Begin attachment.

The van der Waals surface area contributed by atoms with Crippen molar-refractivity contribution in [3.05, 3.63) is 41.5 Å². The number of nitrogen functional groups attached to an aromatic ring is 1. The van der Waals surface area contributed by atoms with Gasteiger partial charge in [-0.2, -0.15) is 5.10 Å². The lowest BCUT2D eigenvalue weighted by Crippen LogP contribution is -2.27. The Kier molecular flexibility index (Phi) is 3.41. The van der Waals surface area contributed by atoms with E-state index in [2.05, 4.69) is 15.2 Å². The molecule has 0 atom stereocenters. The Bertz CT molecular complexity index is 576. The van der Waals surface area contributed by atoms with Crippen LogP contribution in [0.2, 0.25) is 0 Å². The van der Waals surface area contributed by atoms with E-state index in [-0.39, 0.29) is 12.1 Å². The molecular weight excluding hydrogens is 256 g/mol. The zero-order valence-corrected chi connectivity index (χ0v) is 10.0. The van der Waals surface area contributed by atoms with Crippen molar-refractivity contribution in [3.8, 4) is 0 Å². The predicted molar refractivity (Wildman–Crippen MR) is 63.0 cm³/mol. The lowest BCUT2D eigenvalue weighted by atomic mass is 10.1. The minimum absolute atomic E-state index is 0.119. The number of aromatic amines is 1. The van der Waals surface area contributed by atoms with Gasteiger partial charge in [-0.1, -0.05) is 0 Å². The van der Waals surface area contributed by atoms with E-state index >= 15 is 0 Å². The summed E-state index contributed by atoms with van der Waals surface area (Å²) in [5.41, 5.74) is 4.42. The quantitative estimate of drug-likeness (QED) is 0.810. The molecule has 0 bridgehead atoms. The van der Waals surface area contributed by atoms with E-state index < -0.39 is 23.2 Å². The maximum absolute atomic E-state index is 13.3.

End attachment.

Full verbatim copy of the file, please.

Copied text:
The van der Waals surface area contributed by atoms with Crippen molar-refractivity contribution in [3.05, 3.63) is 41.5 Å². The number of nitrogen functional groups attached to an aromatic ring is 1. The van der Waals surface area contributed by atoms with Gasteiger partial charge in [-0.2, -0.15) is 5.10 Å². The lowest BCUT2D eigenvalue weighted by Crippen LogP contribution is -2.27. The Kier molecular flexibility index (Phi) is 3.41. The van der Waals surface area contributed by atoms with E-state index in [2.05, 4.69) is 15.2 Å². The molecule has 0 atom stereocenters. The Bertz CT molecular complexity index is 576. The van der Waals surface area contributed by atoms with Crippen LogP contribution in [0.2, 0.25) is 0 Å². The van der Waals surface area contributed by atoms with E-state index in [-0.39, 0.29) is 12.1 Å². The molecular weight excluding hydrogens is 256 g/mol. The zero-order valence-corrected chi connectivity index (χ0v) is 10.0. The van der Waals surface area contributed by atoms with Crippen molar-refractivity contribution in [3.8, 4) is 0 Å². The predicted molar refractivity (Wildman–Crippen MR) is 63.0 cm³/mol. The lowest BCUT2D eigenvalue weighted by atomic mass is 10.1. The minimum absolute atomic E-state index is 0.119. The number of aromatic amines is 1. The van der Waals surface area contributed by atoms with Gasteiger partial charge in [-0.1, -0.05) is 0 Å². The van der Waals surface area contributed by atoms with E-state index >= 15 is 0 Å². The summed E-state index contributed by atoms with van der Waals surface area (Å²) in [5.41, 5.74) is 4.42. The quantitative estimate of drug-likeness (QED) is 0.810. The molecule has 0 bridgehead atoms. The van der Waals surface area contributed by atoms with E-state index < -0.39 is 23.2 Å². The maximum absolute atomic E-state index is 13.3.